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The test chips Rambus will use in its demonstration  (Source: Rambus Inc.)
Rambus plans to deliver huge leap in memory bandwidth by 2011

Rambus Inc. plans to announce this Wednesday a new memory signaling technology initiative targeted at delivering a Terabyte-per-second of memory bandwidth, which the company touts as a solution for next-generation multi-core, game and graphics applications.

Rather than simply increasing the clock speed of memory to achieve higher output, Rambus looks to boost bandwidth with a 32X data rate. Just as DDR memory technologies doubles transfer on a single, full clock signal cycle, Rambus’ proposed technology is able to data at 32 times the reference clock frequency. With 32X technology, the memory company is targeting a bandwidth of 16Gbps per DQ link with memory running at 500MHz. In contrast, today’s DDR3 at 500MHz achieves a bandwidth of 1Gbps.

“We're really excited about the Terabyte Bandwidth Initiative and the technologies that we've developed,” said Steven Woo, a senior principle engineer at Rambus. “The work of a large team of our scientists and engineers is pushing memory signaling technology to new levels of performance.”

Of course, it requires a little explanation on how a technology that enables a DQ link 16Gbps of bandwidth could result in a Terabyte of throughput. Rambus’ aim for the technology is to grant Terabyte bandwidth to a system on a chip (SoC) architecture, and such may be achieved with 16 DRAMs operating at 16Gbps, 4-bytes wide per device.

Another innovation that Rambus plans to integrate into its Terabyte memory initiative is FlexLink C/A (command/address), which the company claims is the industry’s first full-speed, scalable, point-to-point C/A link – with the C/A running at full speed along with the DQ. FlexLink C/A also simplifies the interface between the memory controller and DRAM. For example, traditional legacy interfaces may require a 12 wire interface, FlexLink C/A can operate point-to-point with just two wires.

Furthermore, FlexLink C/A is named for its flexibility given to system designers, as now the overhead wires freed from the FlexLink C/A interfaces may be devoted to more data wires. Conversely, the model may offer greater bandwidth with the addition of more FlexLink C/A wires, making the technology more easily scalable.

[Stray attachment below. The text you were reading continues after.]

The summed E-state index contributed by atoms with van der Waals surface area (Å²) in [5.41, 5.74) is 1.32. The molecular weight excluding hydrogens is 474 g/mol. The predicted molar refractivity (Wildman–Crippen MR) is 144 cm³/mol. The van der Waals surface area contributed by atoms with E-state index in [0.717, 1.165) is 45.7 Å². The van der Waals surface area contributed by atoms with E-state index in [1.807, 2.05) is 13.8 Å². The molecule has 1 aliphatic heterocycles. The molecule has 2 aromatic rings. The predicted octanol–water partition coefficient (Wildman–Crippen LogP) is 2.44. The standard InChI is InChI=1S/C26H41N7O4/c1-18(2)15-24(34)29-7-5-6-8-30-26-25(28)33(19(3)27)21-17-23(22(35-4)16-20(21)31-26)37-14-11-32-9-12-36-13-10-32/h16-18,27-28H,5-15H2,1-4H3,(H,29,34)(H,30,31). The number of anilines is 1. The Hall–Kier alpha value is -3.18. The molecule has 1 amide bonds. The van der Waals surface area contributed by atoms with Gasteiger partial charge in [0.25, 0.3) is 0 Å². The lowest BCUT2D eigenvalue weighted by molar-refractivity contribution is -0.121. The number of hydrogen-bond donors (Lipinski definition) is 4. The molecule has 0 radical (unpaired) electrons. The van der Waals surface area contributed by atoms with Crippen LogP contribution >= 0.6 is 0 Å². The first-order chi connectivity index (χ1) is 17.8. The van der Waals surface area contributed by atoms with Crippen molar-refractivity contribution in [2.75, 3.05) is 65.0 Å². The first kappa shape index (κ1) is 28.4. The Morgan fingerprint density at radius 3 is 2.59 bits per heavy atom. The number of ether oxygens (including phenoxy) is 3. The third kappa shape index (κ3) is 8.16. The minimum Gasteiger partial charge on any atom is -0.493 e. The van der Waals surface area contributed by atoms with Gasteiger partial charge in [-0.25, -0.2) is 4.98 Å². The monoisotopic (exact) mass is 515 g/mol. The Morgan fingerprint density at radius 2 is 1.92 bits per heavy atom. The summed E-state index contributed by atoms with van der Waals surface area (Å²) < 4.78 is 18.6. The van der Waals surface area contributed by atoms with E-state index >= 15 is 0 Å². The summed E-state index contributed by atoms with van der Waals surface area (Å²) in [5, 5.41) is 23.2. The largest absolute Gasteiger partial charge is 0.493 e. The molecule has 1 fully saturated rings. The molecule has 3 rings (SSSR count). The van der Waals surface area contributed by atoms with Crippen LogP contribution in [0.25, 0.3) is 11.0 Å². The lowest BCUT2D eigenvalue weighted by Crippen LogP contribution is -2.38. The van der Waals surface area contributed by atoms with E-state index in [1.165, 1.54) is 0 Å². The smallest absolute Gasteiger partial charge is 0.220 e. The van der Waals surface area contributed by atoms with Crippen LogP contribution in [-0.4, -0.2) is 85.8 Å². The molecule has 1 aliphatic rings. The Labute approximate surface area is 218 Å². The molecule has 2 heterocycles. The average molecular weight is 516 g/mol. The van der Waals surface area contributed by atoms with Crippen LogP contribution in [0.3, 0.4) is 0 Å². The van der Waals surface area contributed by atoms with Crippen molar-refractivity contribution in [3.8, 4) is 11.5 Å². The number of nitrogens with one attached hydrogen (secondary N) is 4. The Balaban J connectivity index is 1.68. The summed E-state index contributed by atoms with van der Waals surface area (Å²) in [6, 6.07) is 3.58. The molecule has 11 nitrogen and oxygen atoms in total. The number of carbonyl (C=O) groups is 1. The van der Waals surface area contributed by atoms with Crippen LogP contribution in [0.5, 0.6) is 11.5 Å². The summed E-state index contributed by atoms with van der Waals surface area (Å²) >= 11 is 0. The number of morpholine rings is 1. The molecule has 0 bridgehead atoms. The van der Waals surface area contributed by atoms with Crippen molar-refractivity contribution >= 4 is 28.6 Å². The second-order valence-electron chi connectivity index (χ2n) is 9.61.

Rambus’ Terabyte bandwidth initiative will use a fully differential memory architecture, which will employ differential signaling for both the C/A and DQ. While current DDR3 and GDDR5 memory use differential signaling for data and strobe, Rambus aims for full differential at the DQ and C/A. Advantages of going full differential include better signal integrity, especially due to its suitability for use in low-voltage electronics, such as memory.

While this Terabyte bandwidth memory method isn’t slated for market until 2011, Rambus has recently received early silicon capable of demonstrating its technology. The early test rig uses emulated DRAM chips, connected to a Rambus memory controller at a 32X data rate capable of 64Gbps. Rambus will show its silicon test vehicle this Wednesday at the Rambus Developer Forum in Tokyo, Japan.



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RE: Wondering...
By Hoser McMoose on 11/26/2007 9:12:46 PM , Rating: 3
Some reasons:

1. Trace length. Memory on a video card is usually within a few cm of memory controller, on a motherboard it's often up to 20cm away. This limits the speeds at which you can effectively transfer data.

2. Multidrop buses, yucky for transmission of data, similar to the above.

3. Price vs. performance. With the two above you're looking at more expensive and lower performance parts than on video cards. Now add in that the benefit for a general purpose CPU is MUCH less than for a video card. In fact, today's CPUs benefit relatively little from increased bandwidth. The amount of extra performance you would get would be small, cost would be high.

Video cards eat memory bandwidth for breakfast, CPUs generally do not. The biggest limiting factor on CPUs is still usually latency, not bandwidth. Being able to blast a kazillion bytes a second does no good when all you need is a single 32-bit int value. Being able to get that int value in 3 clock cycles (cache) vs. 300 clock cycles (main memory) does do some good.


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